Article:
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Got art? Using visuals as part of your social studies instruction

I admit it. I’m a little biased. Both my kids have a strong sense of art, of being able to create visually appealing pieces. (The Rowdie effort to the left by Jake is not one of his best efforts, though it does accurately convey the family pet’s personality.) We constantly had crayons, painting supplies, easels, and all sorts of other artsy things in use around the house. So I’ve always been keen to the idea of integrating visual arts and images into social studies instruction.

And I think we often forget how powerful the arts can be in connecting our kids with social studies content and big ideas. Art, in all of its forms, is a great way to create emotion, generate connections, and build relationships. When we fail to intentionally integrate the visual arts, music, sculpture, dance, and theater, we do our kids a disservice.

One of the quickest ways to incorporate the arts is to focus on the visual – paintings, drawings, and images. But what can that look like?

I’ve pasted a few resources below. Browse through them at your leisure.

This first list contains past History Tech posts with specific teaching ideas from our Teaching American History grant, from conference sessions, and other random stuff.

Picturing America
The National Endowment for the Humanities created Picturing America which features 41 photos, paintings and images of art. The 41 pieces range from a portrait of Paul Revere to a photograph of the civil rights marchers in Selma, Alabama.When you click a specific image, you also get info about the artist as well as a variety of online and print resources directly related to that image. These include lesson plans from the great EDSITEment site and supporting documents.

And while the images almost speak for themselves, the NEH people have put togethera 100+ page teaching guide to help you integrate them into your instruction. You can also download a PowerPoint file that has all 41 images embedded ready for easy use.

Art History Teaching
Click on the Lesson Plan link for a wide range of resources. Much of what you’ll find is written for high school. But some awesome images and ready to use presentations. Adapt what you need to.

EDSITEment is a partnership between the National Endowment for the Humanities and the National Trust for the Humanities and offers a treasure trove for teachers searching for high-quality material on the Internet in the subject areas of literature and language arts, foreign languages, art and culture, and history and social studies.edsitement art culture

The Kennedy Center instituted ArtsEdge as its educational media arm, reaching out to schools, communities, individuals and families with printed materials, classroom support and Internet technologies. They also have a handy mobile app.

Smithsonian American Art Museum
Student and teacher resources from the Smithsonian American Art Museum use visual arts to teach concepts central to social studies and language arts curricula. Intended for grade levels 4-12, these resources contain interactive or media-rich content and align with the Common Core State Standards.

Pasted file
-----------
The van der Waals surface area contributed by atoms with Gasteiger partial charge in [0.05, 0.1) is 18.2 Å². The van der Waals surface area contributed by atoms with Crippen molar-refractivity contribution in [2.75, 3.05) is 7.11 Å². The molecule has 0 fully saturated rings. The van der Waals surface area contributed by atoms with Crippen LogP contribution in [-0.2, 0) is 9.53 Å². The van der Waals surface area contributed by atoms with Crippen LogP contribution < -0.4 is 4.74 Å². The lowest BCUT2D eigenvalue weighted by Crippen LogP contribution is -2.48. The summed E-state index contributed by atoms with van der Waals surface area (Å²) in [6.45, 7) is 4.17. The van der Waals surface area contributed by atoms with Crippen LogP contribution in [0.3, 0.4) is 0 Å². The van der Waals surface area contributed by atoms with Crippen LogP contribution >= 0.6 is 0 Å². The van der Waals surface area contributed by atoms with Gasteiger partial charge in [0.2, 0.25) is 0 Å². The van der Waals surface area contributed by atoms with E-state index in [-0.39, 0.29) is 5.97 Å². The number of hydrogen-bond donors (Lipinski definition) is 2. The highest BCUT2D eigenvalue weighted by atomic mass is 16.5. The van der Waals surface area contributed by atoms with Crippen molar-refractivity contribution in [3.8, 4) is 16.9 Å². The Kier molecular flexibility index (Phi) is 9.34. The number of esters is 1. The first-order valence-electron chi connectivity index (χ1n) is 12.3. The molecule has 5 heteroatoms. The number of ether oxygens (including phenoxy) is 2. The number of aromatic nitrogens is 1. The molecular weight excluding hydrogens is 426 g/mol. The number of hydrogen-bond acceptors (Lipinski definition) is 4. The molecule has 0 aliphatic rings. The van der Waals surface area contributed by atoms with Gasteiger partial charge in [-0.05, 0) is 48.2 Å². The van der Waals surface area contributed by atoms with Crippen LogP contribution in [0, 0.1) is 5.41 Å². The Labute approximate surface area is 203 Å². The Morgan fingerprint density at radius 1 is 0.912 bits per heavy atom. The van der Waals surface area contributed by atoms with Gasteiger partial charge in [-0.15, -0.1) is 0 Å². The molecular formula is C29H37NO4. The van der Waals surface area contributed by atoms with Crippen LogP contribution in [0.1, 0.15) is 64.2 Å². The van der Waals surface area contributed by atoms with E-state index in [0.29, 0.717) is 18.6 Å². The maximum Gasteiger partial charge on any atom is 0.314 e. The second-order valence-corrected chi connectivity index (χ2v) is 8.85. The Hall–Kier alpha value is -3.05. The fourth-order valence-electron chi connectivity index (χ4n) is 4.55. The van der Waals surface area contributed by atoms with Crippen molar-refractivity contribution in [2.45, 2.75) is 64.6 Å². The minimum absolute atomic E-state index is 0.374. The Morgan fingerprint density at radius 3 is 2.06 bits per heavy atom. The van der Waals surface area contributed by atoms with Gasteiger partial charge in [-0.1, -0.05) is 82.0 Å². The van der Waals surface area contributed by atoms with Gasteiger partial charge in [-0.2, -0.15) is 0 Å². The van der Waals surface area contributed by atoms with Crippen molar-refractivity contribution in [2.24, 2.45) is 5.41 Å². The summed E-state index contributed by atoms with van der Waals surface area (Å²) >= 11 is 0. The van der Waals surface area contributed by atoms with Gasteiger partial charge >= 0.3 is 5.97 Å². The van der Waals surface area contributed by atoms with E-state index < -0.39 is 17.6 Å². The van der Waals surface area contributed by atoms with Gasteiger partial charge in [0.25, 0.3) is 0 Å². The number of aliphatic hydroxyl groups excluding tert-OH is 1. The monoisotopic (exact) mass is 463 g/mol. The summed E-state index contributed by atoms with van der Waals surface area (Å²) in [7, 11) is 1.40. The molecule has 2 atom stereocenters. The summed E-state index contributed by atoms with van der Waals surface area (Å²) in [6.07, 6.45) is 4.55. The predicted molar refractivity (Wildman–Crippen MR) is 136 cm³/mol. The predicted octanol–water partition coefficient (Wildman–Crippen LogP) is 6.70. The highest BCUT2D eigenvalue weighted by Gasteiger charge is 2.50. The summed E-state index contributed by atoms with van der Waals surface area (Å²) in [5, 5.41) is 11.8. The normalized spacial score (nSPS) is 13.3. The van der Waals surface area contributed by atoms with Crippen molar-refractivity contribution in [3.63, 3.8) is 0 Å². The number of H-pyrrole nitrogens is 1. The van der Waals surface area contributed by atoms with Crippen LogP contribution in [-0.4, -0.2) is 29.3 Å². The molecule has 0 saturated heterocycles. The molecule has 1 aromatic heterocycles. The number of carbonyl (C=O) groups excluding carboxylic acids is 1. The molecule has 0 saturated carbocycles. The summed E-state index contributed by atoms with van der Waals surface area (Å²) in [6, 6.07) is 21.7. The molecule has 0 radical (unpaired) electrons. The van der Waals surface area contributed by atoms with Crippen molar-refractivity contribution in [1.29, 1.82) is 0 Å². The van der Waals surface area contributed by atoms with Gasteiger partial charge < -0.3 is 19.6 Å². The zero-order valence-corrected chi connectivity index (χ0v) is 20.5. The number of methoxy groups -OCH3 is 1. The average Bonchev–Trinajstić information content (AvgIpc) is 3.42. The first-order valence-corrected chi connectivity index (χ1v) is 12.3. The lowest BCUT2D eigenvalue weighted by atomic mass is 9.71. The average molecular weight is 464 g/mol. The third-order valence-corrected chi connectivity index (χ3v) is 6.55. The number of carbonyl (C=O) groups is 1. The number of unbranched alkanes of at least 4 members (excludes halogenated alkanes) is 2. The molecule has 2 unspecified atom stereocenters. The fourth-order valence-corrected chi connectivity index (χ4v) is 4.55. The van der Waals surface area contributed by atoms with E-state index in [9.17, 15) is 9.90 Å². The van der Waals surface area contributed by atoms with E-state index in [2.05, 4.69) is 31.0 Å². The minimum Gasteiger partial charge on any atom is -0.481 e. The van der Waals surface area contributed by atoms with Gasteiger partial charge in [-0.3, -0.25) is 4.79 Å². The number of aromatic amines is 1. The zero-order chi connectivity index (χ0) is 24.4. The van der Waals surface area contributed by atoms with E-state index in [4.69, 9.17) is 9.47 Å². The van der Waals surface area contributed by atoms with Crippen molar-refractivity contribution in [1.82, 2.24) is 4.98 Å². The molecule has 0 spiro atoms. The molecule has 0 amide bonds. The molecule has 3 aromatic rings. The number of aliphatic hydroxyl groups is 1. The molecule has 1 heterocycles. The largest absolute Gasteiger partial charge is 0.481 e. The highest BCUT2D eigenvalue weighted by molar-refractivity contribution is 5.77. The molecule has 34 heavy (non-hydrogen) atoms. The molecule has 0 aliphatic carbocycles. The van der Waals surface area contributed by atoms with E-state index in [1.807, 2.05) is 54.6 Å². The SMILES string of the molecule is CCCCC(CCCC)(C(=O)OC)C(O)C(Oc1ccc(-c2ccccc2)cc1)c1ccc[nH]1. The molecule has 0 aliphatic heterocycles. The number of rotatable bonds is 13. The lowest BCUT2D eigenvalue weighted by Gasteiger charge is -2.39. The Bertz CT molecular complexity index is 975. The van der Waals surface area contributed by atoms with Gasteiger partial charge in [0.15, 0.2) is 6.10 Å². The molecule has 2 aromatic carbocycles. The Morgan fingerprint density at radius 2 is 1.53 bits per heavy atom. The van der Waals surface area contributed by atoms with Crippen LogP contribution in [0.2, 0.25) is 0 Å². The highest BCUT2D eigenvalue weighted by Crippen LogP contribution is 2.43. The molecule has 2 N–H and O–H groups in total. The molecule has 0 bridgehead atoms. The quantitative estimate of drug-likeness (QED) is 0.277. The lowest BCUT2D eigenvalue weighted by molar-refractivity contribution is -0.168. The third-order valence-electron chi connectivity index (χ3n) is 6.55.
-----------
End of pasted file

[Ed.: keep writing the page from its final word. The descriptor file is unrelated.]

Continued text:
Some web features, such as online exhibitions, include content created specifically for classroom use, while other features contain primary sources such as artist interviews. You also get handy Teacher Guides and student activities. Be sure to download this PDF of instructional strategies.

manifest destiny

Creating Connections: Integrating the Visual Arts with Social Studies
In this nice article from the National Council for the Social Studies, the authors offer offer a rationale for teaching integrated arts with social studies, provide a framework for planning, and illustrate specific classroom examples in two different grade levels.

Arts Across the Curriculum, Grades K-5
A few quick lessons for the lower grades.

Social Studies Arts Toolkit
The toolkit includes multimedia resources designed for use in K-12 social studies and arts classrooms. Integrating arts into the social studies curriculum is an excellent way to allow students with diverse learning modalities to become more effective learners. They also have a nice PDF of strategies.

I know this is a ton of stuff. But pick through it when you have time. And the articles lend themselves to nice professional conversations. So during that next weird silence in your department meeting, you can start an engaging discussion on how Leutze’s use of color and shading in his 1861 Westward the Course of Empire Takes Its Way is indicative of America’s moral values during western expansion.

You might want to start with a bit lighter topic but we really need to start talking more about effective strategies that incorporate the visual arts into our instruction. Don’t be afraid to be the one who kicks things off.

And feel free to post your own interpretations of Rowdie in the comments.

5 Comments Post a comment
  1. Here is a link to the Metropolitan Museum of Art’s Timeline of Art History. It is a great resource for world history teachers.

    October 1, 2015
    • glennw #

      Yes! Thanks so much for sharing. All of the World History teachers are giving you a virtual high five!


      October 1, 2015

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